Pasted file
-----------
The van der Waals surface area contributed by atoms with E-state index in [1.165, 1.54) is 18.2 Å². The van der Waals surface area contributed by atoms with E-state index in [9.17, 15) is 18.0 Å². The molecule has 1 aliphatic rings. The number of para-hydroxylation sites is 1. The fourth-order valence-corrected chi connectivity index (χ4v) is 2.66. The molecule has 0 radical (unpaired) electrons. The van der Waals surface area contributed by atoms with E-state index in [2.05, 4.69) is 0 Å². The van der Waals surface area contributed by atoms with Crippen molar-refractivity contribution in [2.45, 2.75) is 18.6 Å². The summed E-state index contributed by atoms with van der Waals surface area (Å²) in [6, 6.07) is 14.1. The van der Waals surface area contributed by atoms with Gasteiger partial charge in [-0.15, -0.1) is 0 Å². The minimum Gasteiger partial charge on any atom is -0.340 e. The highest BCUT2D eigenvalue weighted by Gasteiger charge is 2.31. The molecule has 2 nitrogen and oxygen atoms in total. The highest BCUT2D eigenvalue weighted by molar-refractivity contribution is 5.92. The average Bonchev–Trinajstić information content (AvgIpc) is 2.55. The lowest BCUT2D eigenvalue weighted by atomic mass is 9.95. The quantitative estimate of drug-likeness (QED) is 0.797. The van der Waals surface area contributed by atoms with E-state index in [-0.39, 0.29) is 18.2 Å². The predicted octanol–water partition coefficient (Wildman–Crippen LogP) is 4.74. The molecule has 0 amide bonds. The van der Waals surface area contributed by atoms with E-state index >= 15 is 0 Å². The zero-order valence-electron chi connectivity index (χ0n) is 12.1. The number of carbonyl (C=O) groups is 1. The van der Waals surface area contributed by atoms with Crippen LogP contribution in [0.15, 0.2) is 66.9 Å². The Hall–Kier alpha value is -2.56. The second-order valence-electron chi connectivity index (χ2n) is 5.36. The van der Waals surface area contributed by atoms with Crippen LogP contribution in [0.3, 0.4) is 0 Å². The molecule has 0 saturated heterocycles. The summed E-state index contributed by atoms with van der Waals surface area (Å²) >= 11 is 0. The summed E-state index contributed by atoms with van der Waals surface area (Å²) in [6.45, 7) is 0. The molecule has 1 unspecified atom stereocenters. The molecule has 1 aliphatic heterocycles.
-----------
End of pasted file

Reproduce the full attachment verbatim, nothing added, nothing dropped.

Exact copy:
The van der Waals surface area contributed by atoms with E-state index in [1.165, 1.54) is 18.2 Å². The van der Waals surface area contributed by atoms with E-state index in [9.17, 15) is 18.0 Å². The molecule has 1 aliphatic rings. The number of para-hydroxylation sites is 1. The fourth-order valence-corrected chi connectivity index (χ4v) is 2.66. The molecule has 0 radical (unpaired) electrons. The van der Waals surface area contributed by atoms with E-state index in [2.05, 4.69) is 0 Å². The van der Waals surface area contributed by atoms with Crippen molar-refractivity contribution in [2.45, 2.75) is 18.6 Å². The summed E-state index contributed by atoms with van der Waals surface area (Å²) in [6, 6.07) is 14.1. The van der Waals surface area contributed by atoms with Gasteiger partial charge in [-0.15, -0.1) is 0 Å². The minimum Gasteiger partial charge on any atom is -0.340 e. The highest BCUT2D eigenvalue weighted by Gasteiger charge is 2.31. The molecule has 2 nitrogen and oxygen atoms in total. The highest BCUT2D eigenvalue weighted by molar-refractivity contribution is 5.92. The average Bonchev–Trinajstić information content (AvgIpc) is 2.55. The lowest BCUT2D eigenvalue weighted by atomic mass is 9.95. The quantitative estimate of drug-likeness (QED) is 0.797. The van der Waals surface area contributed by atoms with E-state index in [-0.39, 0.29) is 18.2 Å². The predicted octanol–water partition coefficient (Wildman–Crippen LogP) is 4.74. The molecule has 0 amide bonds. The van der Waals surface area contributed by atoms with E-state index >= 15 is 0 Å². The zero-order valence-electron chi connectivity index (χ0n) is 12.1. The number of carbonyl (C=O) groups is 1. The van der Waals surface area contributed by atoms with Crippen LogP contribution in [0.15, 0.2) is 66.9 Å². The Hall–Kier alpha value is -2.56. The second-order valence-electron chi connectivity index (χ2n) is 5.36. The van der Waals surface area contributed by atoms with Crippen LogP contribution in [0.3, 0.4) is 0 Å². The molecule has 0 saturated heterocycles. The summed E-state index contributed by atoms with van der Waals surface area (Å²) >= 11 is 0. The summed E-state index contributed by atoms with van der Waals surface area (Å²) in [6.45, 7) is 0. The molecule has 1 unspecified atom stereocenters. The molecule has 1 aliphatic heterocycles.